On the road with Carol and Reid

November 16, 2020

At the time Carol and I took off for our first European trip together, I had completed two solo journeys of my own during my year of widowhood. I had not traveled solo since my vagabonding days of the early 1970s, and I immediately experienced the true “freedom of the road” again that traveling alone had first felt like almost fifty years ago. I had also traveled with companions occasionally back in those vagabonding days, and I believe those companions were happy and relieved when those trips were completed.

The thing is, I’m a flake. Travel requires things like planning, logistics, schedules, lists of things to see and do and a general sense of geography, at least sufficient to know that you can’t get from, say, London to Dublin by train. None of these things matter to me. Back in the 70s, my occasional travel companions would eye me witheringly and say things like, “Why did you convert so much currency? We’re only going to be here for one day.” Or, “How could you not check to make sure you had your passport?” The best I could muster back then was a disconsolate shrug. I still would, if it had happened in any of the recent trips with Carol and me. It hasn’t, not because I’ve gotten better at personal accountability; it’s that Carol has so smoothly slid into that void and filled it on her own.

The thing is, I’m a flake. Travel requires things like planning, logistics, schedules, lists of things to see and do and a general sense of geography, at least sufficient to know that you can’t get from, say, London to Dublin by train.

Once, facing a five-hour delay coming home from Rome, Carol noticed they were loading a plane for New York at the gate across from us. (We fly Delta standby, thanks to a legacy perk from Carolyn’s forty plus years with the airline.) I looked up from my tablet, where I’d been reading a biography of Mussolini, and said, “Yeah?” “Well, you want to try to get on that flight?” Carol asked matter-of-factly. “Oh, okay,” I said, figuring I could get back to Mussolini while inflight, rather than slouching in a hard plastic airport chair for another five hours. Then, there was the time we boarded a local train in France, and Carol turned to me and asked, again matter-of-factly, “Where’s your backpack?” I looked out the window, and saw it was safely where I’d left it on the platform. Finally, we did once board a train without our tickets, which we’d left back at the hotel. “No worries,” I said. “We’ll just hang out in Lyon for the day.” See? That’s how not nailing yourself to a fixed, detailed schedule can pay off.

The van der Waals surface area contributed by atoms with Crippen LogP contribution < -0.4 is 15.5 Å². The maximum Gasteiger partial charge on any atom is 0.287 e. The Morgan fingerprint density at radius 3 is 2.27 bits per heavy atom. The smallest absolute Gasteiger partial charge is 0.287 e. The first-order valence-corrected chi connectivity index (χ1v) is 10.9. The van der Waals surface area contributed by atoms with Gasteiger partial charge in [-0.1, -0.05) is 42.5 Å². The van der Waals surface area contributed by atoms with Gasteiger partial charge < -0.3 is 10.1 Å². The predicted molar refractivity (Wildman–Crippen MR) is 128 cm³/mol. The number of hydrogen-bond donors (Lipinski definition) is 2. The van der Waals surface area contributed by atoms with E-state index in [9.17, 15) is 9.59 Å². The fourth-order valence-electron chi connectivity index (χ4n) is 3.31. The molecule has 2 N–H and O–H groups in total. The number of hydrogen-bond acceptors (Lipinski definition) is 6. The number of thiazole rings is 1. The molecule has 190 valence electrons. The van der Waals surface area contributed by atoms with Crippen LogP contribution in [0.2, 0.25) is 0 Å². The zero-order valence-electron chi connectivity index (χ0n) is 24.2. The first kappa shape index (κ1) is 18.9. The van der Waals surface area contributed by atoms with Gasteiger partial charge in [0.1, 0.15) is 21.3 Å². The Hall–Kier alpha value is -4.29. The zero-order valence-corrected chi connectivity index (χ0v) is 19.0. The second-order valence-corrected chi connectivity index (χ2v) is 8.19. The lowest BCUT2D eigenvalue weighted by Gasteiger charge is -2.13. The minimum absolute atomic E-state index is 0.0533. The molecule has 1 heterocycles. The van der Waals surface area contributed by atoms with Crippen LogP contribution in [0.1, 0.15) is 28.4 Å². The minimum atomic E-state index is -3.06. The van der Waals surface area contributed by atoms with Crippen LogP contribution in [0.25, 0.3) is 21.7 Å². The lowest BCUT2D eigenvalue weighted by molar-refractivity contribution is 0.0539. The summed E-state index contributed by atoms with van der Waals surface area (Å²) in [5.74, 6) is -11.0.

Needless to say, as a travel companion, Carol has filled in all the blank spaces that had accompanied my itineraries when I had traveled alone. We see and do so much more than when I’d traveled solo. As Carol puts it, “I never got to travel abroad when my kids were young. I think I know now what it would have been like.” I’m happy to be the one that has contributed to her fulfilling that part of her past. And it’s good to know that I can travel with the same innocent sense of responsibility as a six-year-old, and fulfill that part of my past when my parents never took me anywhere. I still don’t understand why, though. I think we had the money for some trips at least.    

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